Microsoft’s Bing site was offline Thursday night. Relatively speaking, the outage didn’t last very long, but any outage is a bad outage when you are introducing new features and trying to win market share from a dominant competitor like Google.
Users were unable to use Bing from around 6:30pm to 7:00pm (give or take 10 minutes on either side) Pacific time. Initially the site was simply unresponsive or returned partial search results. Eventually Microsoft published an error page explaining that the site was unavailable.
Nadella explained that “The cause of the outage was a configuration change during some internal testing that had unfortunate and unintended consequences.”
Nadella also used the blog post to indicate Microsoft’s commitment to ensuring issues like this don’t occur again. “We strive to maintain a high standard of operational excellence at Bing. We are running a post mortem to find out how our software and processes need to be improved to prevent anything like this from happening again.”
Google has suffered a variety of outages and service interruptions, but not with the actual bread and butter Google search site. Gmail and Google News have had occasional issues and the public sentiment always seems to be a mixed response between “Google should never have outages–how can we trust Google or the cloud if Gmail goes down” and “Google is providing all of these services at no cost-what do you expect for free.”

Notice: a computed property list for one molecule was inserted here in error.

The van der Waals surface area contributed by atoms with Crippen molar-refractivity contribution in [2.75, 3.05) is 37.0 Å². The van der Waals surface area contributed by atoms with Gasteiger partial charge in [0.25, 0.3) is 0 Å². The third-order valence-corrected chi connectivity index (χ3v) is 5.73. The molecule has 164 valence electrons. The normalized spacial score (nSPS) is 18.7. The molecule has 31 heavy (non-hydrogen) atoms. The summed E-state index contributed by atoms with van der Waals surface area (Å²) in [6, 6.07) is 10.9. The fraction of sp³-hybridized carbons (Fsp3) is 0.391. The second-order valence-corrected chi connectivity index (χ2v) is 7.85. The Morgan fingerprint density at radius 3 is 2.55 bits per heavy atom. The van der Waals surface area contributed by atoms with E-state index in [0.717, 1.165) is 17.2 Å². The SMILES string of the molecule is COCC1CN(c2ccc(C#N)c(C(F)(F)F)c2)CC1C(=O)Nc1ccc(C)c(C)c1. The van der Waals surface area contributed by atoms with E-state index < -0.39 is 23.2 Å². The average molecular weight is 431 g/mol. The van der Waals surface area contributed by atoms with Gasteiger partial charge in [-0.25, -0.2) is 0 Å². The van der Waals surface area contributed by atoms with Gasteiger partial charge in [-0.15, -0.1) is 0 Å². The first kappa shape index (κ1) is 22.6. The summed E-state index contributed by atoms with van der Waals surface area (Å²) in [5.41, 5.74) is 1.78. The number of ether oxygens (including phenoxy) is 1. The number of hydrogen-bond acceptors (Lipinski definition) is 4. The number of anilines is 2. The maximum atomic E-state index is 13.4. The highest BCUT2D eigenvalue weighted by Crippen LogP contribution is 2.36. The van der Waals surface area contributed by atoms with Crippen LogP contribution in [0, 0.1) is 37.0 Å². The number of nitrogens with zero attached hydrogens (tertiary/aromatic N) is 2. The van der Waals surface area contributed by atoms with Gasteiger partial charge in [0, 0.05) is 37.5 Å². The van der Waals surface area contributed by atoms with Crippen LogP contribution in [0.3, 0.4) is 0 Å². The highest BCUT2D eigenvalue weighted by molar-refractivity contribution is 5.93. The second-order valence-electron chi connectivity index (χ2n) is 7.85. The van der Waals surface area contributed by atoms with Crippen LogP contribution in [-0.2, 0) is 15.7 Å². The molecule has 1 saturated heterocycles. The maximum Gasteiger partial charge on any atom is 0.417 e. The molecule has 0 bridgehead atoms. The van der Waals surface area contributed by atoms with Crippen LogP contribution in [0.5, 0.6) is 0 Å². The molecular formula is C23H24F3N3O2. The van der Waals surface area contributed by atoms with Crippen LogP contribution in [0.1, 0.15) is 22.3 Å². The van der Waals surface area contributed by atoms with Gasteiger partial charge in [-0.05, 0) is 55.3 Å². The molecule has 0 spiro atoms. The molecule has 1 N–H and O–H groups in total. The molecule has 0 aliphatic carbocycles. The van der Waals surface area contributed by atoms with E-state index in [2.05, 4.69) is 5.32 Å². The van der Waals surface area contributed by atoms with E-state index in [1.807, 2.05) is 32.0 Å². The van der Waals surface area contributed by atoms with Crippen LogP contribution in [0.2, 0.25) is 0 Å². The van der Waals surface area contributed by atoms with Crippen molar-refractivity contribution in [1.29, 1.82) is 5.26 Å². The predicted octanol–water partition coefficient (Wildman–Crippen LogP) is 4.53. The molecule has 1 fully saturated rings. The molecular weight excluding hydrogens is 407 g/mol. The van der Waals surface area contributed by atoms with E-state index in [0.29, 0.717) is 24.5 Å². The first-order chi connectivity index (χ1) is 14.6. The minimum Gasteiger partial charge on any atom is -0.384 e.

You may be familiar with the bumper sticker wisdom that “stuff” happens. Or, to borrow a phrase from the cult classic movie Breakfast Club “screws just fall out all the time, the world is an imperfect place.” Either way, although we expect sites like Bing and Google to be online 24/7/365, sometimes things go wrong.
Somehow, I actually find it more comforting that it was human error or a configuration flub that took Bing down. Had the outage been the result of usage overwhelming server capacity, or from a malicious attack of some sort my faith in Bing would be more shaken.
That is not to suggest that outages resulting from human error are OK. I expect Microsoft to investigate the root cause and implement some additional change controls to ensure this sort of thing doesn’t happen again.
A simple mistake is a tidy problem that is easily addressed and has less impact on my overall opinion of the service. Human error is somehow more acceptable than not being able to survive an attack or handle traffic capacity.